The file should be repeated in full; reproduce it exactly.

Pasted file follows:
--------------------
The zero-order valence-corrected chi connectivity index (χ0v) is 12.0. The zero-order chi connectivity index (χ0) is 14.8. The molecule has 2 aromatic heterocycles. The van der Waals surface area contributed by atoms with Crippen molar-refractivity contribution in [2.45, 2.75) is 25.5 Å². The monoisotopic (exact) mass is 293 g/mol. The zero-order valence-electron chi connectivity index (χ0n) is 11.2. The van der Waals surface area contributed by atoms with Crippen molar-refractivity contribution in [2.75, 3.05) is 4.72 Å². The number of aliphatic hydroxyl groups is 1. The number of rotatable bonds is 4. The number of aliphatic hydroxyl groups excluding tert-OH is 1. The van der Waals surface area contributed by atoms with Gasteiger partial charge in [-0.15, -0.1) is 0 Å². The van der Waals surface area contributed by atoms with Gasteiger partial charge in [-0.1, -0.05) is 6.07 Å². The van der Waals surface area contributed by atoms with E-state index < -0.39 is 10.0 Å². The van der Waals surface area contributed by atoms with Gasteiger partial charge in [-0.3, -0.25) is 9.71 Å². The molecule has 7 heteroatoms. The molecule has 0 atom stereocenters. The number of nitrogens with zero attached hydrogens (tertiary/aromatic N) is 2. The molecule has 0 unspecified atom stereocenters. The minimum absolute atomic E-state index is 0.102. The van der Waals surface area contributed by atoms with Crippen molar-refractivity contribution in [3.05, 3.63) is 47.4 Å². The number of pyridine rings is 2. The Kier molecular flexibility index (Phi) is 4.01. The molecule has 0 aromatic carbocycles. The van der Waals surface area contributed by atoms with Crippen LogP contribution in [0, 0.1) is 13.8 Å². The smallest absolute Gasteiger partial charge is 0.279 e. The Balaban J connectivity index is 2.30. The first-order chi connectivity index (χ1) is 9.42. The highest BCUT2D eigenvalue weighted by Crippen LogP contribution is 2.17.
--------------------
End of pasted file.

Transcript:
The zero-order valence-corrected chi connectivity index (χ0v) is 12.0. The zero-order chi connectivity index (χ0) is 14.8. The molecule has 2 aromatic heterocycles. The van der Waals surface area contributed by atoms with Crippen molar-refractivity contribution in [2.45, 2.75) is 25.5 Å². The monoisotopic (exact) mass is 293 g/mol. The zero-order valence-electron chi connectivity index (χ0n) is 11.2. The van der Waals surface area contributed by atoms with Crippen molar-refractivity contribution in [2.75, 3.05) is 4.72 Å². The number of aliphatic hydroxyl groups is 1. The number of rotatable bonds is 4. The number of aliphatic hydroxyl groups excluding tert-OH is 1. The van der Waals surface area contributed by atoms with Gasteiger partial charge in [-0.15, -0.1) is 0 Å². The van der Waals surface area contributed by atoms with Gasteiger partial charge in [-0.1, -0.05) is 6.07 Å². The van der Waals surface area contributed by atoms with E-state index < -0.39 is 10.0 Å². The van der Waals surface area contributed by atoms with Gasteiger partial charge in [-0.3, -0.25) is 9.71 Å². The molecule has 7 heteroatoms. The molecule has 0 atom stereocenters. The number of nitrogens with zero attached hydrogens (tertiary/aromatic N) is 2. The molecule has 0 unspecified atom stereocenters. The minimum absolute atomic E-state index is 0.102. The van der Waals surface area contributed by atoms with Crippen molar-refractivity contribution in [3.05, 3.63) is 47.4 Å². The number of pyridine rings is 2. The Kier molecular flexibility index (Phi) is 4.01. The molecule has 0 aromatic carbocycles. The van der Waals surface area contributed by atoms with Crippen LogP contribution in [0, 0.1) is 13.8 Å². The smallest absolute Gasteiger partial charge is 0.279 e. The Balaban J connectivity index is 2.30. The first-order chi connectivity index (χ1) is 9.42. The highest BCUT2D eigenvalue weighted by Crippen LogP contribution is 2.17.